welcome to the KuppingerCole Analyst chat. I'm your host. My name is Matthias Reinwarth, I'm an analyst at adviser at KuppingerCole analysts. And my guest today is Annie Bailey. She's an analyst working with KuppingerCole out of stood guard, and she is focusing on what we call emerging technologies. And we will talk about such an emerging technology just right now. Hi Annie.
Hi Mathias. Thanks for having me back. Great to have
You again, it's always a pleasure to talk to you, and it's always a pleasure to learn more from you when it comes to talking about these upcoming emerging technologies. And we are talking today about verified digital identity. I am an identity guy for years now, so, um, this is really something new. I really want to learn more about that. So why is verified identity, identity verification? So interesting. Why is it on the radar?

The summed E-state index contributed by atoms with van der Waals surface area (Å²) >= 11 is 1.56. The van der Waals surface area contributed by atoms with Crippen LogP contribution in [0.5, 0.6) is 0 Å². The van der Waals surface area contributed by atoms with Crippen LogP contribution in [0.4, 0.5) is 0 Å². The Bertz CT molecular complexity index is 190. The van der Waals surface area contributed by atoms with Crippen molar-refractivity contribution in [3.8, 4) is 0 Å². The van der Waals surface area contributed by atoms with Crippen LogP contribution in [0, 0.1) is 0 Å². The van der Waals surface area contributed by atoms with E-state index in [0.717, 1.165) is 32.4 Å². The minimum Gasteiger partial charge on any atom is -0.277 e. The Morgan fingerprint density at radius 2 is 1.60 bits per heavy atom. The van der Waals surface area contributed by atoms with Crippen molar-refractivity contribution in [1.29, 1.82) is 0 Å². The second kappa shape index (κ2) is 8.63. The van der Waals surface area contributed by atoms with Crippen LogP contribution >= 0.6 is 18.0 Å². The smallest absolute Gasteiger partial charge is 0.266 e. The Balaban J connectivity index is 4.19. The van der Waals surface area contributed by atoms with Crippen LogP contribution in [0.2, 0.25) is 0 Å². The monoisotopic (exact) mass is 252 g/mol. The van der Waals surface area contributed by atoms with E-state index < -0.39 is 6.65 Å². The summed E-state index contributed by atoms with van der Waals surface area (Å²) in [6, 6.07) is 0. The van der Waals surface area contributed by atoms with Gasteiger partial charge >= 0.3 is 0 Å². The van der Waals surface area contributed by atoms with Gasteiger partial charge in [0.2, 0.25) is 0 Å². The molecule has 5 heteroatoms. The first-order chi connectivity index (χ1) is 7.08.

Yeah, so as you know, having been in this space for a while, that identity is a really challenging thing to really pin down when we're in digital interactions. And so this topic, what we're calling verified identity is really forward-looking in the next few years of how we will interact online. So looking at a new way of sharing identity and being able to trust that identity, um, but it's also really, really relevant to the current challenges that we face with a COVID world and the disruptions that that's brought to daily life. Considering the future, we have a couple of assumptions of what we will see more of, which is that enterprises will have an increased number of digital interactions with a lot of different entities. So consumers employees, their organizational partners, things even, and those interactions will have to be grounded in some sort of reality.